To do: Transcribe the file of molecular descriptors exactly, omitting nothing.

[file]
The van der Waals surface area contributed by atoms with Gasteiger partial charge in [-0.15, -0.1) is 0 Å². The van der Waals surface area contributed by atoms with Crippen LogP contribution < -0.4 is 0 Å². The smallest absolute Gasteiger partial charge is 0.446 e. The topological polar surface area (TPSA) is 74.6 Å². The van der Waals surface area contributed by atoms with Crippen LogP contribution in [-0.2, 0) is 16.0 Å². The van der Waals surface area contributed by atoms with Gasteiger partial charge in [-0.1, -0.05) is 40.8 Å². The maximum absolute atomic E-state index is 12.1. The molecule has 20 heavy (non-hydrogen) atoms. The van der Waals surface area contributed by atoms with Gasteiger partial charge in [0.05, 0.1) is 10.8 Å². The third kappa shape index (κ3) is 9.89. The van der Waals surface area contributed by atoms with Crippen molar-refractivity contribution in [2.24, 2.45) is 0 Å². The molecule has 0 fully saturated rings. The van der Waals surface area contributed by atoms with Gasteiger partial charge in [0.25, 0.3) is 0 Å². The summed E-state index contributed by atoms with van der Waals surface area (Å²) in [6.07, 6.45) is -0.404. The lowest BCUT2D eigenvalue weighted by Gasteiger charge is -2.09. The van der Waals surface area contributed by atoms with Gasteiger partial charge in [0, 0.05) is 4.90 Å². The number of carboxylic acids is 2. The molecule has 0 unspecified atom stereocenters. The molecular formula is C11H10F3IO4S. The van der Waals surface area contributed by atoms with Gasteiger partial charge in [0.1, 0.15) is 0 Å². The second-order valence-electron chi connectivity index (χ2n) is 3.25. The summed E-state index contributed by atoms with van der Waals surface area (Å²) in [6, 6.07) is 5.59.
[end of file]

The van der Waals surface area contributed by atoms with Gasteiger partial charge in [-0.15, -0.1) is 0 Å². The van der Waals surface area contributed by atoms with Crippen LogP contribution < -0.4 is 0 Å². The smallest absolute Gasteiger partial charge is 0.446 e. The topological polar surface area (TPSA) is 74.6 Å². The van der Waals surface area contributed by atoms with Crippen LogP contribution in [-0.2, 0) is 16.0 Å². The van der Waals surface area contributed by atoms with Gasteiger partial charge in [-0.1, -0.05) is 40.8 Å². The maximum absolute atomic E-state index is 12.1. The molecule has 20 heavy (non-hydrogen) atoms. The van der Waals surface area contributed by atoms with Gasteiger partial charge in [0.05, 0.1) is 10.8 Å². The third kappa shape index (κ3) is 9.89. The van der Waals surface area contributed by atoms with Crippen molar-refractivity contribution in [2.24, 2.45) is 0 Å². The molecule has 0 fully saturated rings. The van der Waals surface area contributed by atoms with Gasteiger partial charge in [0.25, 0.3) is 0 Å². The summed E-state index contributed by atoms with van der Waals surface area (Å²) in [6.07, 6.45) is -0.404. The lowest BCUT2D eigenvalue weighted by Gasteiger charge is -2.09. The van der Waals surface area contributed by atoms with Gasteiger partial charge in [0, 0.05) is 4.90 Å². The number of carboxylic acids is 2. The molecule has 0 unspecified atom stereocenters. The molecular formula is C11H10F3IO4S. The van der Waals surface area contributed by atoms with Gasteiger partial charge in [0.1, 0.15) is 0 Å². The second-order valence-electron chi connectivity index (χ2n) is 3.25. The summed E-state index contributed by atoms with van der Waals surface area (Å²) in [6, 6.07) is 5.59.